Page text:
I agree with above post that if I have a guest with a difent religion I would not feel right asking them to refrain from their personal religion (the whole candle, incense thing aside which is a general safety thing)

If it makes a host that uncomfortable, it might be better to just not have guests of other religions, although at the same time i question how that might actually work in real life as opposed to theory.........For example, you invite cousin Cathy to stay for a week in summer. After she arrives you learn she recently converted to x religion, different than the one she had which was the same as yours. It would be awkward asking her to refrain from her beliefs while she stays over

I Know this is a hypothetical I'm just wondering how a no guests of other religions could play out in real life...a guest comes who has always been Christian. After they arrive you learn they just converted recently to x religion ...now what?


Firecat

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Re: Spirituality of houseguests
« Reply #40 on: January 06, 2013, 11:20:57 PM »
I agree with above post that if I have a guest with a difent religion I would not feel right asking them to refrain from their personal religion (the whole candle, incense thing aside which is a general safety thing)

If it makes a host that uncomfortable, it might be better to just not have guests of other religions, although at the same time i question how that might actually work in real life as opposed to theory.........For example, you invite cousin Cathy to stay for a week in summer. After she arrives you learn she recently converted to x religion, different than the one she had which was the same as yours. It would be awkward asking her to refrain from her beliefs while she stays over

I Know this is a hypothetical I'm just wondering how a no guests of other religions could play out in real life...a guest comes who has always been Christian. After they arrive you learn they just converted recently to x religion ...now what?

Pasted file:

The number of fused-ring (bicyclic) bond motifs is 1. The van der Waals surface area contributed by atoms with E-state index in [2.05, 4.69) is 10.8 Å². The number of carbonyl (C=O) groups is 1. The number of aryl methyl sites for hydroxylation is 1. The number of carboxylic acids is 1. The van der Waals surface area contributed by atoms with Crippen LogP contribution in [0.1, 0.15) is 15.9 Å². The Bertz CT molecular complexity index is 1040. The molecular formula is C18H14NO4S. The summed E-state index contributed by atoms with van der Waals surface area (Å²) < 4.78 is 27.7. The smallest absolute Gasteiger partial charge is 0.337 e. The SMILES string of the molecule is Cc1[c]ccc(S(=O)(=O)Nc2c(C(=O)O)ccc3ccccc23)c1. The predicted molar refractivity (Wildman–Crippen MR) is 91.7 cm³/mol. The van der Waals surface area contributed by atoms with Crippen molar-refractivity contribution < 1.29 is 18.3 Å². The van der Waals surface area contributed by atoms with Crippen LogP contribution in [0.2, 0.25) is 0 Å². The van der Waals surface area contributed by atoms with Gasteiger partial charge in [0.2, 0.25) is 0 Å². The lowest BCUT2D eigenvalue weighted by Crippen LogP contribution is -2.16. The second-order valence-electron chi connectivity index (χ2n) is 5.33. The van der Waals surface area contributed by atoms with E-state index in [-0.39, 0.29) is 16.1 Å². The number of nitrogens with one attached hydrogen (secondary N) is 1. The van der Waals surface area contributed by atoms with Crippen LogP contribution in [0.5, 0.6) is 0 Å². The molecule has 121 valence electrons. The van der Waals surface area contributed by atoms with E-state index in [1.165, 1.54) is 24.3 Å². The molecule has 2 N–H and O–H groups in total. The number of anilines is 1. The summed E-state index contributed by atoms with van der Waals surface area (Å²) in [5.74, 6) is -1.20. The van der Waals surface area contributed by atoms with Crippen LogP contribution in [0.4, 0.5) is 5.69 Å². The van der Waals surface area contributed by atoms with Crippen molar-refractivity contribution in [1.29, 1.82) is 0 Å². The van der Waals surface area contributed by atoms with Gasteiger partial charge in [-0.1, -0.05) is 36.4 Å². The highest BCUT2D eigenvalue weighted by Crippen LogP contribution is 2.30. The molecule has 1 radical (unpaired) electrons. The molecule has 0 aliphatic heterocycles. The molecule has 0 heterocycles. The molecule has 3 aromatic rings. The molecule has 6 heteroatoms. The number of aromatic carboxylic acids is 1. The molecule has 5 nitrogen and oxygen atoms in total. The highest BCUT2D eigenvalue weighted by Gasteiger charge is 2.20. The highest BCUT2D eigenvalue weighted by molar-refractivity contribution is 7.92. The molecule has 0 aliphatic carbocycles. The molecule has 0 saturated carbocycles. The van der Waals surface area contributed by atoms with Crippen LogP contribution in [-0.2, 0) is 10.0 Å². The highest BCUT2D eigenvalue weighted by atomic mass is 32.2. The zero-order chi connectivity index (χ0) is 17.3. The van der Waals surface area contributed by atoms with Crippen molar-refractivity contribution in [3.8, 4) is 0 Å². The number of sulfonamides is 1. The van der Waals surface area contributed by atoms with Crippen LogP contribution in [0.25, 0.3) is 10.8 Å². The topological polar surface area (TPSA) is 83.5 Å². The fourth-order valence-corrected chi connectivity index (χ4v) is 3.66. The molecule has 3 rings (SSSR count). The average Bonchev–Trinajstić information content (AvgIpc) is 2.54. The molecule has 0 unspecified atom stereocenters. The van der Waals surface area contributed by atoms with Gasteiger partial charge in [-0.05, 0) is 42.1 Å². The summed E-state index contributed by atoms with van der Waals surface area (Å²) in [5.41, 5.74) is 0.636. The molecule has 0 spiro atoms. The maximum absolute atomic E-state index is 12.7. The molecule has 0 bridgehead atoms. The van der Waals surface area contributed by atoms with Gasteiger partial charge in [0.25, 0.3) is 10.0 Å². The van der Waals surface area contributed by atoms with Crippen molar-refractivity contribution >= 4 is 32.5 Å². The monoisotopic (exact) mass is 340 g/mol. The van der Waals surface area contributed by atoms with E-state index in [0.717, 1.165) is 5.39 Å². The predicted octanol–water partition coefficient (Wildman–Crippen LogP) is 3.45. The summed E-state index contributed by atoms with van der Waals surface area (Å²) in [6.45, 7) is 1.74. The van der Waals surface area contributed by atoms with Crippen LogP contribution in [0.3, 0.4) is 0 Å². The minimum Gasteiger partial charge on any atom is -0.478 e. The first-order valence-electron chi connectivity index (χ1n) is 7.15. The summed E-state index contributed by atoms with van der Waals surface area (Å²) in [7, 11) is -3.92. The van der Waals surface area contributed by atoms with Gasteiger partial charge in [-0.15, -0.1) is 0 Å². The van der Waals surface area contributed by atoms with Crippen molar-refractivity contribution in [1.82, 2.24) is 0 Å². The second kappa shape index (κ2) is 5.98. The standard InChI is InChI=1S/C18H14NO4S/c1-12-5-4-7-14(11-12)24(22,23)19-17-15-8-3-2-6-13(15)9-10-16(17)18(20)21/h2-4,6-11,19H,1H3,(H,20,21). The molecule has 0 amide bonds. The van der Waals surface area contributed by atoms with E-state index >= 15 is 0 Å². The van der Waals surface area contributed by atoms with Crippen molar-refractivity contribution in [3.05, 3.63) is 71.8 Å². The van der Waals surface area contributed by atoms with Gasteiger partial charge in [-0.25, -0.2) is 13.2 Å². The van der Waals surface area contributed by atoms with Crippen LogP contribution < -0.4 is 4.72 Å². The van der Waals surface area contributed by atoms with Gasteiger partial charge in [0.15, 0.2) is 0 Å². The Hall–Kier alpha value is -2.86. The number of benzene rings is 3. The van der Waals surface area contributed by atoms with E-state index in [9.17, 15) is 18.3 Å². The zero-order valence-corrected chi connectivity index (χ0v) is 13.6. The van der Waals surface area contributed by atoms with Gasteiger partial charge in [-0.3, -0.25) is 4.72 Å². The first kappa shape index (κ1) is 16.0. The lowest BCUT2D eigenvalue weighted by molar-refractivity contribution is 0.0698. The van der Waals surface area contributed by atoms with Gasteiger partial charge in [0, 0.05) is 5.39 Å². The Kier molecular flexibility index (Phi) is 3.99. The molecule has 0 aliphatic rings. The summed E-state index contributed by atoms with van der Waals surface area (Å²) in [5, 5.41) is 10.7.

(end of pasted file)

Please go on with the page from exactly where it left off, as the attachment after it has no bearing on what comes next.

I think there's a difference between someone who is staying for a week or so and someone who is going to be more like a long-term additional resident. In the case of a short-term guest, I think it's simple enough for the guest to do any praying/meditating/reading in his/her room and for the host to turn a blind eye, and to avoid discussing religion in general for a few days or a couple of weeks.

In the case of a resident, I think things need to be a bit more explicit, hopefully with a spirit of mutual respect. I think the host should make an effort to have a basic knowledge of the other religion and to decide on some kind of compromise, ideally with the guest's input. If only because it's difficult to make decisions about something when you really don't know what it is. (I really applaud the OP and her DH for thinking and talking about this, by the way.) 

I think things such as "don't burn anything in the house" is reasonable. "Don't talk to our minor children about your religion. Please send them to us if they ask you questions, and please don't leave your books lying around the house. We will keep the kids out of your bedroom" is also fairly reasonable. If it's relevant, the OP might also ask Kyle if he has any thoughts on deflecting questions from any kids - sadly, many Pagans get used to doing this fairly quickly, and he may already have had to figure out how to deal with the issue.


Sharnita

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Re: Spirituality of houseguests
« Reply #41 on: January 06, 2013, 11:23:05 PM »
I think that if your belief system includes one true deity,whoever/whatever that is, it means walking a fine line.  On the one hand you can't mandate thought ot belief - and faith would be pretty meaningless if you could.  On the other hand, actively contributing to somebody's worship of other than one true deity could be dishonoring deity and potentially endagering the soul of the individaul, according to your belief system.

snowdragon

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Re: Spirituality of houseguests
« Reply #42 on: January 06, 2013, 11:30:12 PM »